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4 steps to help reduce your risk of cardiovascular disease

Three billion beats in a lifetime! No, we’re not talking about Ringo Starr’s drum set — that’s how many times your heart beats during your life span as it pumps blood through your 100,000 miles of capillaries, veins and arteries, bringing oxygen from the lungs into the blood and distributing that oxygenated blood and nutrients throughout the body. There’s no health reason to think you’re limited to that number, either — even though some folks say so in order to avoid heartbeat-increasing exercise.

The heart is astoundingly hearty but easily damaged. Problems can develop with how the muscle itself functions, with the valves that control blood flow in and out of the heart’s chambers, how it beats and how vascular damage can cause blocked and stiffened blood vessels, heart attacks and strokes. In the U.S. about 610,000 people die of heart disease annually; it’s the leading cause of death for men and women.

You’ve heard us say over and over that 10,000 steps daily, 150-300 minutes of aerobics weekly, two 30-minute strength-building sessions weekly, eliminating the Five Food Felons from your diet (that’s trans and sat fats, added sugars and syrups and any grain that isn’t 100% whole) and making sure you get seven to eight hours of quality sleep provides powerful protection for your heart, and consequently for your brain, sex life and longevity.

But a new study makes it clear that you might need some extra weapons in your battle against heart disease. Researchers recently looked at data on U.S. mortality rates from 1999 to 2017 and found that deaths from stroke and diabetes declined from 1999 to 2010 but leveled off after that, while deaths from high blood pressure increased between 1999 and 2017. That comes after years of improved diagnosis and treatment of cardio­vascular disease that led to significant declines in deaths from heart disease, stroke, diabetes and high blood pressure. So, we’ve got four ways to protect your heart health that you may never have thought of that are easy to adopt:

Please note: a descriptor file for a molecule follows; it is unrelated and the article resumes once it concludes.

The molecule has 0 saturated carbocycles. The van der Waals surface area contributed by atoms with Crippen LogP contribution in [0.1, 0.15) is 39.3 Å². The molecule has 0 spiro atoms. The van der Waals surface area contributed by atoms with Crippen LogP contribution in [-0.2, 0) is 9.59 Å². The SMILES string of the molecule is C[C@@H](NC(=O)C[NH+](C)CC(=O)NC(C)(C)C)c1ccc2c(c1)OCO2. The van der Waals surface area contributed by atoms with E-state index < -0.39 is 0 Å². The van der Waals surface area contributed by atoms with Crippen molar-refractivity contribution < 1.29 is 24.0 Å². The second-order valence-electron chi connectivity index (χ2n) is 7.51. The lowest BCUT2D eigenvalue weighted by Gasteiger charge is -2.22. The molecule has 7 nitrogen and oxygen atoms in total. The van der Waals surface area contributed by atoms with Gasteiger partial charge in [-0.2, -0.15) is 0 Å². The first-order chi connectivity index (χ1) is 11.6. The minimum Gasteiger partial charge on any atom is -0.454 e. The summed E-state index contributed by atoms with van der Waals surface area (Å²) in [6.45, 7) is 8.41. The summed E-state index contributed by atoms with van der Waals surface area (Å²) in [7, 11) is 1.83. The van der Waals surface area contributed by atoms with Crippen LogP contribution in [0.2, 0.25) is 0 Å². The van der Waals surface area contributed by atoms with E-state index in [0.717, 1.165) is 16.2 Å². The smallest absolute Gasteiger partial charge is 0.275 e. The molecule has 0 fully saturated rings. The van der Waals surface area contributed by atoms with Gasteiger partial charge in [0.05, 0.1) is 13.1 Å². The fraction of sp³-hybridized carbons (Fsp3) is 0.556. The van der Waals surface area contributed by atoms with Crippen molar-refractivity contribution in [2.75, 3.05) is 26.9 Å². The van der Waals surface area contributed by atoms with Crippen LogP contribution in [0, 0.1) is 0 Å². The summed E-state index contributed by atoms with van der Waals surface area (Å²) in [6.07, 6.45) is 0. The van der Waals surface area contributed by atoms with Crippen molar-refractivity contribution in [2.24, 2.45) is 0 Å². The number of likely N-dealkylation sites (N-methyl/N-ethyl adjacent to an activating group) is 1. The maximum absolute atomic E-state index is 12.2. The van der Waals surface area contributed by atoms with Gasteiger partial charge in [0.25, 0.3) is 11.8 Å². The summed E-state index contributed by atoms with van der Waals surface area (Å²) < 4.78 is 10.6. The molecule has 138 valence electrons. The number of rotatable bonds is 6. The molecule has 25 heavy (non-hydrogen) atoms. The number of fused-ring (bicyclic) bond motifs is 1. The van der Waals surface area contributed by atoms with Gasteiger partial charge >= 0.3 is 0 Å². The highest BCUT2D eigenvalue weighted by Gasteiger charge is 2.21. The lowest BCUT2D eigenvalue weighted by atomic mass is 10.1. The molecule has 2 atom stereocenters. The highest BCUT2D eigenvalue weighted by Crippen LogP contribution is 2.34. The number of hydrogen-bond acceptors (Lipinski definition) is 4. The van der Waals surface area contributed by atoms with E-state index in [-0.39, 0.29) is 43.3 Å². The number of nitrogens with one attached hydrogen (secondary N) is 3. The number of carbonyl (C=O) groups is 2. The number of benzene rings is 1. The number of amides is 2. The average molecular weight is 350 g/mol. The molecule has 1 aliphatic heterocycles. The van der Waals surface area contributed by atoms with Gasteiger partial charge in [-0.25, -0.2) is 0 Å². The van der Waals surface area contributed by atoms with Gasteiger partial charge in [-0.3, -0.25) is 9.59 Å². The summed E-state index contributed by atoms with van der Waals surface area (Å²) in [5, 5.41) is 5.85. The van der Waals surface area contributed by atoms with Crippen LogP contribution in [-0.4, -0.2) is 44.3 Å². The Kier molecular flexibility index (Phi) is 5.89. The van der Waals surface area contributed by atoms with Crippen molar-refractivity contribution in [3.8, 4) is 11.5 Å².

1. Floss daily. Oral bacteria thriving on food residue stuck between your teeth can migrate to your bloodstream. There they can fuel inflammation that damages the lining of your arteries, making them susceptible to a buildup of plaque, stiffening, narrowing and — BANG — heart attack and stroke. Don’t like flossing? Try other so-called interdental cleaners.

2. Don’t work extra-long hours, week after week. People who work 55 hours or more a week up their risk for stroke by 33% and the risk for coronary heart disease by 13%, according to a study in The Lancet that looked at data on more than 600,000 people. Why? Working long hours can contribute to a sedentary lifestyle, enhanced stress response, poor sleep habits or too much alcohol. There is an exception if you love your work and make sure to eat right, exercise and de-stress.

3. Quiet down your world. A study in the Journal of the American College of Cardiology explains that noise triggers a stress response that makes blood-vessel damaging hormones such as cortisol surge and causes a cascade of reactions that lead to problems with your blood vessels, metabolism and nervous system. So, turn down your headphones and earbuds; use earplugs when walking down noisy urban streets. In the bedroom, use fans or white-noise machines and install thick curtains to block ambient noise from outside.

4. Expand your support network. A study published in BMJ Heart reveals that having few social connections or feeling lonely increases your risk of heart disease 29% and stroke by 32% compared with people who feel connected to others. Volunteer, join a club with activities that interest you, sign up for classes and consider talk therapy to help you jump-start your efforts.

Bonus Tip: Give up french fries and soda. The average American eats 29 pounds of fries and drinks 53 gallons of soda annually. Ditch both for your arteries’ sake.

Mehmet Oz, M.D., is host of “The Dr. Oz Show,” and Mike Roizen, M.D., is chief wellness officer and chairman of the Wellness Institute at Cleveland Clinic. Email questions to

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